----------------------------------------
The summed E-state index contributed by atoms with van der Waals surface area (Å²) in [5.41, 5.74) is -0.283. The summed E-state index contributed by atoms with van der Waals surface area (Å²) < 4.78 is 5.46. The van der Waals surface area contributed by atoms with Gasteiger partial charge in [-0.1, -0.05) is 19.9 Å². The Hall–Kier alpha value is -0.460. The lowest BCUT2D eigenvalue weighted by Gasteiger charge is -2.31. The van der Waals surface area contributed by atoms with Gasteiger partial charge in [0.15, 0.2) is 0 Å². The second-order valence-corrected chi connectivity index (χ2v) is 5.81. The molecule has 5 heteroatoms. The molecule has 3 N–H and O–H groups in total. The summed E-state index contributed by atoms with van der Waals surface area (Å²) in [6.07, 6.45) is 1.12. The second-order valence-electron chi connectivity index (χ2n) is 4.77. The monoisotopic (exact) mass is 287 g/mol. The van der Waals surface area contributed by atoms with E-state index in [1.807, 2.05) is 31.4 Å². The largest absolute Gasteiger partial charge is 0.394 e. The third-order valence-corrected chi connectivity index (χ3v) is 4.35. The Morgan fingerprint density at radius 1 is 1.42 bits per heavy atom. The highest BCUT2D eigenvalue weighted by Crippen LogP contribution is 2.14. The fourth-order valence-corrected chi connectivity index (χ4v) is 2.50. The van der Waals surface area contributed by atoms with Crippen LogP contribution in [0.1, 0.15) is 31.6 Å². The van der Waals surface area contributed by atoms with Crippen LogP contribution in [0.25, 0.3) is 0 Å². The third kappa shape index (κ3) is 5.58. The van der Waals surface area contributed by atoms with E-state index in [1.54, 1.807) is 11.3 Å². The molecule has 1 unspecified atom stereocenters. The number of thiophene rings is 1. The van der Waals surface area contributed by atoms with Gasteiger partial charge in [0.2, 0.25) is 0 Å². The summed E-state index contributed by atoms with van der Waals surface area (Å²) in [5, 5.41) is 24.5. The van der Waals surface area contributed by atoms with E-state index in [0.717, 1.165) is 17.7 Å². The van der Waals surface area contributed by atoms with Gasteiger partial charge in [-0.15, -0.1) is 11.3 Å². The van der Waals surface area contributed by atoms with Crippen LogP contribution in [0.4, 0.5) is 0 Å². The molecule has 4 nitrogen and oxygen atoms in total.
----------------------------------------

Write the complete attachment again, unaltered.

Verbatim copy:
The summed E-state index contributed by atoms with van der Waals surface area (Å²) in [5.41, 5.74) is -0.283. The summed E-state index contributed by atoms with van der Waals surface area (Å²) < 4.78 is 5.46. The van der Waals surface area contributed by atoms with Gasteiger partial charge in [-0.1, -0.05) is 19.9 Å². The Hall–Kier alpha value is -0.460. The lowest BCUT2D eigenvalue weighted by Gasteiger charge is -2.31. The van der Waals surface area contributed by atoms with Gasteiger partial charge in [0.15, 0.2) is 0 Å². The second-order valence-corrected chi connectivity index (χ2v) is 5.81. The molecule has 5 heteroatoms. The molecule has 3 N–H and O–H groups in total. The summed E-state index contributed by atoms with van der Waals surface area (Å²) in [6.07, 6.45) is 1.12. The second-order valence-electron chi connectivity index (χ2n) is 4.77. The monoisotopic (exact) mass is 287 g/mol. The van der Waals surface area contributed by atoms with E-state index in [1.807, 2.05) is 31.4 Å². The largest absolute Gasteiger partial charge is 0.394 e. The third-order valence-corrected chi connectivity index (χ3v) is 4.35. The Morgan fingerprint density at radius 1 is 1.42 bits per heavy atom. The highest BCUT2D eigenvalue weighted by Crippen LogP contribution is 2.14. The fourth-order valence-corrected chi connectivity index (χ4v) is 2.50. The van der Waals surface area contributed by atoms with Crippen LogP contribution in [0.1, 0.15) is 31.6 Å². The van der Waals surface area contributed by atoms with Crippen LogP contribution in [0.25, 0.3) is 0 Å². The third kappa shape index (κ3) is 5.58. The van der Waals surface area contributed by atoms with E-state index in [1.54, 1.807) is 11.3 Å². The molecule has 1 unspecified atom stereocenters. The number of thiophene rings is 1. The van der Waals surface area contributed by atoms with Gasteiger partial charge in [0.2, 0.25) is 0 Å². The summed E-state index contributed by atoms with van der Waals surface area (Å²) in [5, 5.41) is 24.5. The van der Waals surface area contributed by atoms with E-state index in [0.717, 1.165) is 17.7 Å². The van der Waals surface area contributed by atoms with Gasteiger partial charge in [-0.15, -0.1) is 11.3 Å². The van der Waals surface area contributed by atoms with Crippen LogP contribution in [0.4, 0.5) is 0 Å². The molecule has 4 nitrogen and oxygen atoms in total.